Sandra Farrell: urging caution when looking at Fair Deal scheme
Farmers and small business owners, particularly publicans and shopkeepers, are being urged to consult a financial adviser ahead of changes planned to the Fair Deal scheme by Fianna Fáil general election candidate, Sandra Farrell.
“I have been involved in the care of the elderly for more than a decade and like everyone else with elderly parents, I’m acutely aware that nursing home care can be a very expensive and very stressful time for both the elderly person and their immediate family. The Fair Deal scheme is going to be overhauled by the end of the year, and this will introduce caps, which will help farmers and small business owners, but there are several complicated clauses and exemptions to be ironed out. It’s vital if you are considering signing up to Fair Deal as a farmer or small business owner that you consult a professional for advice,” Ms Farrell, who will contest the Tipperary constituency in the next general election, said Ms Farrell, a qualified nurse specialising in geriatric care, this week took over the running of Patterson’s Nursing Home in Roscrea.
Ms Farrell welcomed the changes to the Fair Deal scheme, which will come into effect early next year.
She said the changes should mean farmers and small business owners are no longer at risk of losing their family farm or business after entering a nursing home but, warned that there were a number of qualifications needed to that statement.
“Some farmers and small business owners might actually be better off making alternative arrangements to pay for nursing home care rather than to go through Fair Deal,” she said.
While that might sound contradictory, unfortunately the legislation being drafted was very complicated and people should get proper advice from a professional financial adviser and from a solicitor if they were a farmer or small business owner, said Ms Farrell.
For all family farms and small family businesses, the new Fair Deal will see an extension to the three-year cap - a rule which prevents more than 22.5% (or 11.25% if you are a couple and your partner remains at home) of the value of the family home, farm or business, from being used to pay for care if you spend more than three years in a nursing home.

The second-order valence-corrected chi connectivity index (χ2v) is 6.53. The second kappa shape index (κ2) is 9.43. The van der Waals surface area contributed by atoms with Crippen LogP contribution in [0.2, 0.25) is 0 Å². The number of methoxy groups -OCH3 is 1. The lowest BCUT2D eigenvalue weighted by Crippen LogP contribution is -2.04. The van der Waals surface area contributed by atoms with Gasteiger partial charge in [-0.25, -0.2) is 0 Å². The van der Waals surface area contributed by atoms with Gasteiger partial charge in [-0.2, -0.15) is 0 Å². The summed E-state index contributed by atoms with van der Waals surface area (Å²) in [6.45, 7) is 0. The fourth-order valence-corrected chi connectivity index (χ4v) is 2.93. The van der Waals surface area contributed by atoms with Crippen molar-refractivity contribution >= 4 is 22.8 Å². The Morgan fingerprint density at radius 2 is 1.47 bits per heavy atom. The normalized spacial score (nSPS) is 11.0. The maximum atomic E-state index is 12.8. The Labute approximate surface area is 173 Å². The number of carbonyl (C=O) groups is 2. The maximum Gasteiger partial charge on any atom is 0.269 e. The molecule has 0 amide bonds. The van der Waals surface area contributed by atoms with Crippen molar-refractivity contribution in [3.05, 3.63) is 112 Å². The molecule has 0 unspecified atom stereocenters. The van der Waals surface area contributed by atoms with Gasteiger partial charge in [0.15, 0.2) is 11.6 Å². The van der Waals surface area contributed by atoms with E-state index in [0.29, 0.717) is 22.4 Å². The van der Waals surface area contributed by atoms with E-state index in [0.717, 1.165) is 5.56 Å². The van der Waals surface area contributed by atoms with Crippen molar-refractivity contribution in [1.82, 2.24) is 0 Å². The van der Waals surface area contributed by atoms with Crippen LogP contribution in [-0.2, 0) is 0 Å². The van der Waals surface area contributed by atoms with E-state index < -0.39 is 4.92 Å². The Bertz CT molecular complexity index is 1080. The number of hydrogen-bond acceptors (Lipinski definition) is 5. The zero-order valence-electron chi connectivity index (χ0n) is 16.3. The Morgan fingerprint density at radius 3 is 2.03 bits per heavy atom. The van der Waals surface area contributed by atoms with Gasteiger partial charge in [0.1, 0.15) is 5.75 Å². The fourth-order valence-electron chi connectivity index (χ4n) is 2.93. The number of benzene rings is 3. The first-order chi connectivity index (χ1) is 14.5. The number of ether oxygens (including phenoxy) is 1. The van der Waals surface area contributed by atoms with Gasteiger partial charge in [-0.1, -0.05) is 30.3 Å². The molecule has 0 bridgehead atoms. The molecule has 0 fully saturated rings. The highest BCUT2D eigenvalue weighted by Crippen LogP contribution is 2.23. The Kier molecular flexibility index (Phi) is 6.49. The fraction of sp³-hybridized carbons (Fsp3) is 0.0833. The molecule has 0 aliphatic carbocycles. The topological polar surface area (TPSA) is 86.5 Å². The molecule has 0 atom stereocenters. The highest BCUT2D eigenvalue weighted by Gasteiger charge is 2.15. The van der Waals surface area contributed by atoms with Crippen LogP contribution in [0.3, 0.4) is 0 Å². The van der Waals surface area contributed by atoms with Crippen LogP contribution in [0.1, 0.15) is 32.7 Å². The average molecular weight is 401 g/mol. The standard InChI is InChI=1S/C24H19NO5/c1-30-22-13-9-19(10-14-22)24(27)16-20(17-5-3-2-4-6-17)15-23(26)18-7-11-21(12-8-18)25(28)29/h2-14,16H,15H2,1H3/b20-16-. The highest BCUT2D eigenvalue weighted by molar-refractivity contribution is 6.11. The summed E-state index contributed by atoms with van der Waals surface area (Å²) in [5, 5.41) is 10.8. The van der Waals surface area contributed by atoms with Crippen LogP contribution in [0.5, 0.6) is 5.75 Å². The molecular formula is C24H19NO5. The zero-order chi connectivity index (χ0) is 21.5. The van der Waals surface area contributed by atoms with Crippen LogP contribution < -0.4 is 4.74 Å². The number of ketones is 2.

If a person spends 10 years in a nursing home, the State is usually entitled to recoup up to 75pc of the value of a farm or business asset. Under the new rules, the State will only be entitled to recoup €22,500, but there were conditions attached to this 22.5% three-year cap, she said.
“The main condition is that a family successor continues to operate the farm or business for six years after their relative goes into a nursing home. Farmers or business owners who can’t nominate a family successor won’t be any better off under the overhaul. Farm owners who rent out their farm to third parties will also lose out. So, the Government needs to guarantee that the three-year cap can also apply to farms that are currently leased - but where a family successor gives a verified commitment that they would continue to farm the farm for a period of six years,” said Ms Farrell.
She said that farmers should also be aware that shares, savings or investment properties were not covered by the three-year cap.
Fair Deal will take 80% of any income earned on an investment property - as well as the annual 7.5% asset contribution.
“It doesn’t make sense to rent out investment properties after you’ve signed up to Fair Deal. It may make more sense to sell those assets and to pay for the nursing home charges yourself than to go through Fair Deal,” Ms Farrell said.
“If an elderly person is running a small business and they need to go into care, then there are important questions their family members need to ask themselves.
She said that family members who were taking over the business should ask themselves if they will have sufficient cash to cover the money owed to the State under Fair Deal, or would meeting the 22.5% cap mean having to sell that pub or hotel.
It’s a very complicated area and that’s why people need to seek professional advice, Ms Farrell said.
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